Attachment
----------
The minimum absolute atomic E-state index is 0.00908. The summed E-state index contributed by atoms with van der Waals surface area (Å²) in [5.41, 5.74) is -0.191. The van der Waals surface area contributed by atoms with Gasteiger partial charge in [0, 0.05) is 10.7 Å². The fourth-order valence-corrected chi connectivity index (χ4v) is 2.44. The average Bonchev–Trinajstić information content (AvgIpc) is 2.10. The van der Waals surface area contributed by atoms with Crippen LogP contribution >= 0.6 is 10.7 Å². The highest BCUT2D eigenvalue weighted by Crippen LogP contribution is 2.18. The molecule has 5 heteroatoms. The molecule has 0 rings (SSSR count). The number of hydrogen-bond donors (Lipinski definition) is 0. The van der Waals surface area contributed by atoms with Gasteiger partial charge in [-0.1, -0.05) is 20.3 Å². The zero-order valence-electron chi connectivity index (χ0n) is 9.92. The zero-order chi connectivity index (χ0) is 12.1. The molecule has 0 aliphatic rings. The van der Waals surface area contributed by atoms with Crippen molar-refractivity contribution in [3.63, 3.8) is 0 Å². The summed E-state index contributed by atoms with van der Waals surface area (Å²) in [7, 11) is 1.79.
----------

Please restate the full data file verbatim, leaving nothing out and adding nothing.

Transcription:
The minimum absolute atomic E-state index is 0.00908. The summed E-state index contributed by atoms with van der Waals surface area (Å²) in [5.41, 5.74) is -0.191. The van der Waals surface area contributed by atoms with Gasteiger partial charge in [0, 0.05) is 10.7 Å². The fourth-order valence-corrected chi connectivity index (χ4v) is 2.44. The average Bonchev–Trinajstić information content (AvgIpc) is 2.10. The van der Waals surface area contributed by atoms with Crippen LogP contribution >= 0.6 is 10.7 Å². The highest BCUT2D eigenvalue weighted by Crippen LogP contribution is 2.18. The molecule has 5 heteroatoms. The molecule has 0 rings (SSSR count). The number of hydrogen-bond donors (Lipinski definition) is 0. The van der Waals surface area contributed by atoms with Gasteiger partial charge in [-0.1, -0.05) is 20.3 Å². The zero-order valence-electron chi connectivity index (χ0n) is 9.92. The zero-order chi connectivity index (χ0) is 12.1. The molecule has 0 aliphatic rings. The van der Waals surface area contributed by atoms with Crippen molar-refractivity contribution in [3.63, 3.8) is 0 Å². The summed E-state index contributed by atoms with van der Waals surface area (Å²) in [7, 11) is 1.79.